The Mako gold project in Eastern Senegal, Africa, includes a 90km² mining permit. Private gold exploration and development company Toro Gold is the project developer.
The definitive feasibility study (DFS) and the environmental and social impact assessment (ESIA) of the project were completed in July 2015. The project received a 15-year mining concession from the Senegalese Government in July 2016.
Construction of the project commenced in August 2016 and first gold was poured in January 2018. The initial production was started in February 2018.
Approximately 859kt of ore processed to produce 62,900oz of gold during the first six months of production ending June 2018.
The mine is estimated to produce 137,000oz of gold a year during the first six years of production.
Mako gold mine geology and mineralisation
The Mako project is situated within the Kenieba Window geological unit, which hosts multiple world-class gold mining operations, including the Sabodala mine.
The project benefits from simple geology. Gold mineralisation is hosted within a felsic volcanic unit sandwiched between two basalt sheets and associated with disseminated and veinlet pyrite, quartz-carbonate veining and zones of bleaching and hydrothermal brecciation within the felsic unit.
Mako gold project reserves
The JORC 2012-compliant proven and probable ore reserves of the mine are estimated to be 14.2Mt at 2.25g/t for 1,030koz of contained gold.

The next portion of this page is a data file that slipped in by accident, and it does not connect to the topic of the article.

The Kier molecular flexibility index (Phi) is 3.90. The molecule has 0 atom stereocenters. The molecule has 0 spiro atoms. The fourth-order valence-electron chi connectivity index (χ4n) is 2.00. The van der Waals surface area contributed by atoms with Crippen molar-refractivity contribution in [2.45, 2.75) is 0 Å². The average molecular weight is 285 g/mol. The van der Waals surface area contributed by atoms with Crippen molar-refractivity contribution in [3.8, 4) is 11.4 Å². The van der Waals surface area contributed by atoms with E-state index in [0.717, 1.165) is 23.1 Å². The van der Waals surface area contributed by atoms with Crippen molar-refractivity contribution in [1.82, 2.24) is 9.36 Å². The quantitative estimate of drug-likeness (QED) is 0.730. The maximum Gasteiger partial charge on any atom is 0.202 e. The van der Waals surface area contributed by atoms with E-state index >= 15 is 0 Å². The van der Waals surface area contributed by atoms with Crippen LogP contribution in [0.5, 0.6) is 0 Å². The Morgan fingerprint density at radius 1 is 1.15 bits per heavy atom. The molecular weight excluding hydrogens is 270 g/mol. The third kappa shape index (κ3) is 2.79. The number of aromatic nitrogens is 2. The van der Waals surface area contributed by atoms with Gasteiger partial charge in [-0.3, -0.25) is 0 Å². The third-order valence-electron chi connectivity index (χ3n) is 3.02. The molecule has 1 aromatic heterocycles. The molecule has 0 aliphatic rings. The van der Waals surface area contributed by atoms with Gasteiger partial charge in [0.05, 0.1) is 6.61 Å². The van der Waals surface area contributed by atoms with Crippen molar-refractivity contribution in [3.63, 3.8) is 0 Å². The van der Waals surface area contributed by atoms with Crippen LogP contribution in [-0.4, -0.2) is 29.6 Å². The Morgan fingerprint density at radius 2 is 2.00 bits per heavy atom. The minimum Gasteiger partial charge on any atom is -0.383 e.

Mining and processing
Conventional mining method, including drilling and blasting, followed by truck and excavator, is being used at the Mako gold project. The mining fleet includes 110t excavators, 90t dump trucks, and a fleet of drills and ancillary equipment.
The mine plan involves mining and treating direct feed material grading more than 1.2g/t through a stockpiling strategy during the initial phases. Medium-grade material above the full operating cut-off level but falling below the stockpile grade is being processed in the final stages of mining.
The processing plant consists of a 1.8Mtpa carbon-in-leach (CIL) unit, which is anticipated to recover 89.6% of ore through its average life of mine. The CIL plant comprises a crushing and grinding circuit, gold extraction circuit, and a gold room for doré production and cyanide detox circuit.
The proposed plant includes a single-stage crusher that feeds an 8MW semi-autogenous (SAG) mill with a tertiary pebble crusher resulting in a relatively coarse grind of p80 125µm, which is fed into a whole rock CIL followed by elution, electro-winning and smelting to produce gold in the form of doré.
Construction at Mako gold project
Major works included the construction of the CIL plant, tailings management facility, approximately 14km of access roads, raw water storage dam, and other office and warehouse facilities.
Key earthworks and civil/concrete works for the plant site were completed in early2017. The completed works also included the construction of all the six CIL tanks, erection of top of tank steel and pipe racks, and project access infrastructure.
Piping and mechanical installation works commenced in July 2017.
Access to the mine site is through the main national Dakar-Bamako highway. Power is provided by the on-site 14MW diesel-fuelled power station.
Water required for the mining operations is sourced from a 924,000m³ water storage dam.
Workers are accommodated at a 130-person accommodation camp.
Contractors involved with the Mako gold project development
Ausdrill subsidiary African Mining Services Senegal was awarded the mine services contract for the project in 2016.
Lycopodium was awarded a $68.5m contract for delivering the gold processing plant and other related facilities.
As part of the definitive feasibility study, Toto Gold engaged Cube Consulting for preparing the resource estimates, and SRK Consulting (UK) for the geotechnical assessment. Coffey Mining conducted open-pit optimisation exercises for the project.
Lycopodium, Knight Piésold, ECG, Earth Systems, RePlan, and The Biodiversity Consultancy also provided support for the DFS.